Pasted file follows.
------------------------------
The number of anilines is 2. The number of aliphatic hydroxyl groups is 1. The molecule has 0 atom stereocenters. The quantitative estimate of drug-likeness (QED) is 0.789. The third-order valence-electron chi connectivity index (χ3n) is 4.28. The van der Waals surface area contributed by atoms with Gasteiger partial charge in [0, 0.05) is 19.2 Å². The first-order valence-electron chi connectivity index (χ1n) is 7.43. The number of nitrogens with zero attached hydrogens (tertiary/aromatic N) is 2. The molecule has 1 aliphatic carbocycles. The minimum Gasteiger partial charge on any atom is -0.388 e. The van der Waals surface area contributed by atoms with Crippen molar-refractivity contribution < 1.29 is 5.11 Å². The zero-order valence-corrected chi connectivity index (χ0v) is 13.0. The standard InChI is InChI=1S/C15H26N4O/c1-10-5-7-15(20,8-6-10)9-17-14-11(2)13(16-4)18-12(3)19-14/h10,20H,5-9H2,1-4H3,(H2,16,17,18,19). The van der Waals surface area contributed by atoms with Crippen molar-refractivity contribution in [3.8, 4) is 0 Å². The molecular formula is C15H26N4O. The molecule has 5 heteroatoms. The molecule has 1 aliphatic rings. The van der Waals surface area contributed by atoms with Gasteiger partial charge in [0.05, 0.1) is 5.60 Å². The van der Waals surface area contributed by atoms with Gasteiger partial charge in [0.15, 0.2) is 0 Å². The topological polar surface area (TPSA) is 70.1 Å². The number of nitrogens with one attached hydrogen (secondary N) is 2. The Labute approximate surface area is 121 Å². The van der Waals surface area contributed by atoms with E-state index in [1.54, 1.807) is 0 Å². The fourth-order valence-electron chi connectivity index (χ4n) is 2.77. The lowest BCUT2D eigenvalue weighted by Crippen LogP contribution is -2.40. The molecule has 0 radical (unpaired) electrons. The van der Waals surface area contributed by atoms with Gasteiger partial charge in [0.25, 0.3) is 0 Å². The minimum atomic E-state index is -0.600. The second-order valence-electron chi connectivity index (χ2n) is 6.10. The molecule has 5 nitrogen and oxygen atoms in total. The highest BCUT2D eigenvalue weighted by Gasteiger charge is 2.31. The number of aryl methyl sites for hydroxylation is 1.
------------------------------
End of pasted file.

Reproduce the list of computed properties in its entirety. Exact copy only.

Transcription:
The number of anilines is 2. The number of aliphatic hydroxyl groups is 1. The molecule has 0 atom stereocenters. The quantitative estimate of drug-likeness (QED) is 0.789. The third-order valence-electron chi connectivity index (χ3n) is 4.28. The van der Waals surface area contributed by atoms with Gasteiger partial charge in [0, 0.05) is 19.2 Å². The first-order valence-electron chi connectivity index (χ1n) is 7.43. The number of nitrogens with zero attached hydrogens (tertiary/aromatic N) is 2. The molecule has 1 aliphatic carbocycles. The minimum Gasteiger partial charge on any atom is -0.388 e. The van der Waals surface area contributed by atoms with Crippen molar-refractivity contribution < 1.29 is 5.11 Å². The zero-order valence-corrected chi connectivity index (χ0v) is 13.0. The standard InChI is InChI=1S/C15H26N4O/c1-10-5-7-15(20,8-6-10)9-17-14-11(2)13(16-4)18-12(3)19-14/h10,20H,5-9H2,1-4H3,(H2,16,17,18,19). The van der Waals surface area contributed by atoms with Crippen molar-refractivity contribution in [3.8, 4) is 0 Å². The molecular formula is C15H26N4O. The molecule has 5 heteroatoms. The molecule has 1 aliphatic rings. The van der Waals surface area contributed by atoms with Gasteiger partial charge in [0.05, 0.1) is 5.60 Å². The van der Waals surface area contributed by atoms with Gasteiger partial charge in [0.15, 0.2) is 0 Å². The topological polar surface area (TPSA) is 70.1 Å². The number of nitrogens with one attached hydrogen (secondary N) is 2. The Labute approximate surface area is 121 Å². The van der Waals surface area contributed by atoms with E-state index in [1.54, 1.807) is 0 Å². The fourth-order valence-electron chi connectivity index (χ4n) is 2.77. The lowest BCUT2D eigenvalue weighted by Crippen LogP contribution is -2.40. The molecule has 0 radical (unpaired) electrons. The van der Waals surface area contributed by atoms with Gasteiger partial charge in [0.25, 0.3) is 0 Å². The minimum atomic E-state index is -0.600. The second-order valence-electron chi connectivity index (χ2n) is 6.10. The molecule has 5 nitrogen and oxygen atoms in total. The highest BCUT2D eigenvalue weighted by Gasteiger charge is 2.31. The number of aryl methyl sites for hydroxylation is 1.